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Emerging Markets Multi-Sector Debt

December 2019 
By James Barrineau

Following a stellar year, we see a more mixed picture in 2020, especially for corporate bonds, with elevated valuations not necessarily justified by fundamentals.

Insight from our sub-adviser, Schroder Investment Management
James Barrineau
Head of Emerging Markets Multi-Sector Debt and Portfolio Manager of the Hartford Schroders Emerging Markets Multi-Sector Bond Fund

Like the rest of fixed income, emerging market debt (EMD) enjoyed the global bond rally as central banks consistently eased monetary policy in 2019. In addition, the spread between Treasuries and the benchmark EMD dollar index fell from 400 basis points1 (4.00%) to about 340 basis points (3.40%) as the Federal Reserve (Fed) switched gears to easing. The combination led to double digit year-to-date returns across dollar-denominated and local-currency-denominated EMD indices.


How do valuations look after strong year-to-date performance?

Despite strong year-to-date performance, overall valuations are fair but not expensive. Current spreads2 represent a mid-point between the start of the Fed’s indication that rate hikes were over, and the near-term historical lows of February 2018. With very low yields available across most mainstream developed fixed-income markets, emerging market (EM) dollar index yields of slightly more than 5% remain attractive.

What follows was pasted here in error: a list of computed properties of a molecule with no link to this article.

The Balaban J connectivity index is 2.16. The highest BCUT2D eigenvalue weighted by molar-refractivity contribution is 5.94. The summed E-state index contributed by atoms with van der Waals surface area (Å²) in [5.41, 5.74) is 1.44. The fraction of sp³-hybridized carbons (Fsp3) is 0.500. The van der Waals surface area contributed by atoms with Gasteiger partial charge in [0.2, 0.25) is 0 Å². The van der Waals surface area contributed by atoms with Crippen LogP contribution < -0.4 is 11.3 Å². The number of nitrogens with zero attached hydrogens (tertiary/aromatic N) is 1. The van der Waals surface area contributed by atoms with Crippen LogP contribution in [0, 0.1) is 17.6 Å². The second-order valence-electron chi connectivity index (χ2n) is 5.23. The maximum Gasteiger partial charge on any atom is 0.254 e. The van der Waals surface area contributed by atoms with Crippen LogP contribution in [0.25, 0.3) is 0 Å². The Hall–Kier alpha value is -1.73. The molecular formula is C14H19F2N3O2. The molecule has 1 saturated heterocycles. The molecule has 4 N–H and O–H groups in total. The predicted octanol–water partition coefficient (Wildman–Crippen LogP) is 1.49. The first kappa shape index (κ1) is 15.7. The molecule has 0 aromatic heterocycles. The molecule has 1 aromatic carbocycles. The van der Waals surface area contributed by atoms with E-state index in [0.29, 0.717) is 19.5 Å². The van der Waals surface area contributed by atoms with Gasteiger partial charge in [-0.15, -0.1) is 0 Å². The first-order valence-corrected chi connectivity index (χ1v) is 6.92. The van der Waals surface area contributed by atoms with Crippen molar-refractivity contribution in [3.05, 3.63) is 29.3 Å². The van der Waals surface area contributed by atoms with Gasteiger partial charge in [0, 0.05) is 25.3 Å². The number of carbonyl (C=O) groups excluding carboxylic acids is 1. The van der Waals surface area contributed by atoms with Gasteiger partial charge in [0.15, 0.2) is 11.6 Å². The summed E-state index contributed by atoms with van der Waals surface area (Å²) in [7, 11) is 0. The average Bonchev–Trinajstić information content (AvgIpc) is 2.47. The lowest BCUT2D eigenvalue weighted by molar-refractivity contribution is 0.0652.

To achieve a price gain on top of the available income, it will likely require the US dollar to fall from currently elevated levels. In spite of Fed rate cuts, the dollar has appreciated about 3% in 2019. Any relative weakening of US growth prospects compared to the rest of the developed world, that contributes to a weaker dollar, would likely be very beneficial to the EMD return outlook.